Experiential — How can we increase productivity in a building?
Environmental — How can a building benefit the community and environment?
Learn below how these key factors have played out in two of Aurecon’s recent projects, to build a considerable case for the smart design of Buildings of the Future.
When we first pitched the vision of today’s Aurecon Centre, home base for 700 Melbourne staff, the goal was pretty straightforward. We wanted to be an example of what a smart, green, connected and innovative building should look like. The task of getting there, however, was rather more oblique.
With market-leading standards for air quality, energy efficiency and sustainability driving design, key data that was needed to build our innovative portfolio was either inconsistent, or it simply wasn’t around yet. Integration systems were inadequate and failed to paint a picture of the kind of value we could derive from our proposed model of integrated sustainable design.
We knew full well that technology for the sake of technology didn’t make a building intelligent, especially if those systems didn’t continue to optimise the building’s performance and the people’s well-being. But we didn’t know exactly how to integrate those innovative elements into a cohesive whole that would achieve this intelligent picture.
The learning experience has helped us mitigate risks to reduce initial building costs and use these systems to maximise operational efficiency and predictive maintenance.
Since then, we are far more equipped to understand the interdependent nature of each design element as it relates to the integrated whole.
Thanks to the opportunity to experiment, fail and refine as we go, the Aurecon Centre project gave us ample legroom to run with new ideas and see them come to life. We gathered up expertise in the area of green building — knowledge that we have been able to share since then within the engineering industry.
Our holistic approach to designing Buildings of the Future now includes a triple bottom line, where the economic, social and environmental benefits of design are built into the big picture on strategic sustainability.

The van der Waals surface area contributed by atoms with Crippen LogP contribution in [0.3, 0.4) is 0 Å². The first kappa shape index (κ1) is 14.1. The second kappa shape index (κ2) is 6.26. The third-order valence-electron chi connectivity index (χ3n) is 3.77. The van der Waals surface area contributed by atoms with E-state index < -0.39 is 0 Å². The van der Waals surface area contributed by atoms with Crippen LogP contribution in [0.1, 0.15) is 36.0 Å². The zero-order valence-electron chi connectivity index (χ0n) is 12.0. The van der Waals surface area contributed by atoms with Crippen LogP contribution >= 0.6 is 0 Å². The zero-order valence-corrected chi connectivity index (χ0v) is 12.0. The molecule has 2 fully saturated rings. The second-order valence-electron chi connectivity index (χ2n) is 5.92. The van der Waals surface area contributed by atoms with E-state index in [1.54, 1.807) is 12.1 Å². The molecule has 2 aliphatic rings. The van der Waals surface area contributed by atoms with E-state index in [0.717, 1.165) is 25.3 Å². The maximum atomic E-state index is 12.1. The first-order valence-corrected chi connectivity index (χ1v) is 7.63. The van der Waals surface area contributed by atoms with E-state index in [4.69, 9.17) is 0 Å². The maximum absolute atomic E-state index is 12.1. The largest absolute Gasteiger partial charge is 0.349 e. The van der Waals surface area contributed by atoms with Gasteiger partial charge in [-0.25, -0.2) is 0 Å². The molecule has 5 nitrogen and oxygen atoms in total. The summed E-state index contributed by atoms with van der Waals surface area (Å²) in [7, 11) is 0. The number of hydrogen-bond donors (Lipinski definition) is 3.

On average, a Building of the Future only requires 2–6 per cent more upfront capital. If done well, the full payback to this investment could be as soon as six months. Intelligent buildings can offer tremendous economic incentives, and the new Corporate Headquarters for client Transport Accident Commission (TAC) in the city of Geelong in Victoria, Australia, which Aurecon designed, is no exception.
Over the past four years, we have been able to reduce the TAC’s energy consumption by 40 per cent.
This is due to a series of rigorous energy saving initiatives, which include fully-automated energy efficient lighting; smart, customised air controls; and a rather funky building façade that reduces energy consumption. Grey, double glazed low-e glass eliminates glare and traps heat on the surface, creating a natural heating system for the building. Altogether, from 2014–2015, the Centre saved approximately AUD109 472 in energy consumption and, in 2015–2016, gas consumption was optimised by an average of 23 per cent.
The rapidly accepted 3/30/300 model says that for every $3 per square foot that organisations spend on energy, they spend $30 on rent and $300 on their employees’ salaries and benefits. People are always central to the design imperative. So, addressing their needs should be the highest priority when developing intelligent building technologies.
Aurecon saw productivity levels increase by 8 per cent when designing the Aurecon Centre. Due to the fact that the building was situated close to traffic and transportation systems, we implemented noise reduction initiatives and better spatial design to overcome these factors.
Temperature controls and systems to regulate air quality were part of the overall intelligent design. According to a sick building syndrome study of the facility, staff health improved by 11 per cent. Not only was the occupational experience vastly improved, but so was the reputation of Buildings of the Future to draw and retain talent with better working conditions in place.
The less negative impact a design can have on the environment, the greater benefit it may prove to have in the long run. But going green is not just a once-off investment. A sustainable building is not deemed sustainable, because you plug green elements into the initial design alone. Rather, what makes a building green is the degree to which smart, connected systems interweave and continue to optimise operational efficiency over time.
Operational efficiency has been enhanced at TAC Headquarters. The TAC is now a green building, having achieved an initial 4.5 Green Star rating from the Green Buildings Council of Australia (GBCA), which was later optimised to a 5 Green Star rating. We were able to reduce the carbon footprint by 50 per cent and increase the solar energy generation on the premises by 7.9 per cent per year.
Additionally, the greenhouse gas emissions that were generated from running the building have decreased by an average of 7 per cent per year. So, evident were our achievements that the initial 4.5 NABERS (National Australian Built Environment Rating System) rating was optimised to a 5.5 NABERS rating within one year.